It can be difficult to get out of bed in the morning without the promise of a hot cup of coffee to help stimulate the day's activities.
But starting next Monday, it could be same way for a public buses in London, which are set to begin running on a mix of diesel and oil extracted from coffee grounds.
We’re so excited to finally launch our coffee biodiesel project! Thanks to bio-bean, @Shell and Argent Energy, your #coffee is now helping fuel London buses! Visit https://t.co/6GY5bVEpuB to find out more. #makethefuture#Londonpic.twitter.com/xMBrHzxfpH— bio-bean® (@bio_bean_UK) November 20, 2017
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Clean technology company bio-bean created this blend of biofuel after years of research and development into the potential uses of spent coffee grounds. Since its founding in 2013 the organization has been finding innovative ways to turn this coffee waste into viable sources of energy.
So far, their website offers Coffee Logs and Coffee Pellets — two household products made from entirely recycled coffee grounds that were collected by bio-bean in partnership with local businesses. Part of the aim of the company is not just to create new fuels, but also to reduce the amount of coffee product that ends up wasted.
Coffee, it turns out, is a generally wasteful product. Besides the massive amount of packaging and holiday cups associated with the consumption of the black stuff, in the UK alone it’s reported that over 500,000 tons of coffee grounds are disposed of in landfills each year.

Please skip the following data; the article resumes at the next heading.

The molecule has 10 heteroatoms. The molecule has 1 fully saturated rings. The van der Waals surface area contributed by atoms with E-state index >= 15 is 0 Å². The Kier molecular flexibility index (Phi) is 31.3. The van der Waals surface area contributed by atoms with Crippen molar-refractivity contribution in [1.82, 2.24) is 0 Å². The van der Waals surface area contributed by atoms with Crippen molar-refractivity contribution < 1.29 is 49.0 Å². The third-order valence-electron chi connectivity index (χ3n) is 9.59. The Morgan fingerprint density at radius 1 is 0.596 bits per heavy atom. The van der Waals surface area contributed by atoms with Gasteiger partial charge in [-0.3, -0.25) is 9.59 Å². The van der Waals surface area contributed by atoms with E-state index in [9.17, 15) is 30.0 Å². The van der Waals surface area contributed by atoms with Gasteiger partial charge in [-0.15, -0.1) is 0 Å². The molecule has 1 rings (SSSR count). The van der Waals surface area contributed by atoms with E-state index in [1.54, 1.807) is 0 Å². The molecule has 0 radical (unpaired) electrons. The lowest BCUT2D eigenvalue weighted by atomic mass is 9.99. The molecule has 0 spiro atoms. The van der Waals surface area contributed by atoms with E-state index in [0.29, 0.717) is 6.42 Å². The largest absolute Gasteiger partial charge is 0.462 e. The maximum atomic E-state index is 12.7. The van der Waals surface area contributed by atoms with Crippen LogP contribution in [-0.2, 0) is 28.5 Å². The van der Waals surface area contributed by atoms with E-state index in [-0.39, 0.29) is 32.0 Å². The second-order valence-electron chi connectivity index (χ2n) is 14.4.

Moreover, as coffee grounds decompose they produce a huge amount of methane, a chemical that is known to contribute to global warming.
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bio-bean wants to use this excess as an opportunity, using the latent energy of the grounds for a productive purpose that keeps them out of landfills — and instead powering our cars and stoves.
"It's a great example of what can be done when we start to reimagine waste as an untapped resource,” said bio-bean’s founder Arthur Kay in a statement.
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So far, bio-bean has reported that they have collected and refined enough grounds to create about 6,000 liters of biofuel, which is just about enough to power one city bus for about a year. Plans to scale their operation are currently underway.
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In the meantime, Londoners are preparing themselves for a cleaner source of fuel, and, potentially, passive aggressive comments from buses on mornings when they miss out on their morning joe.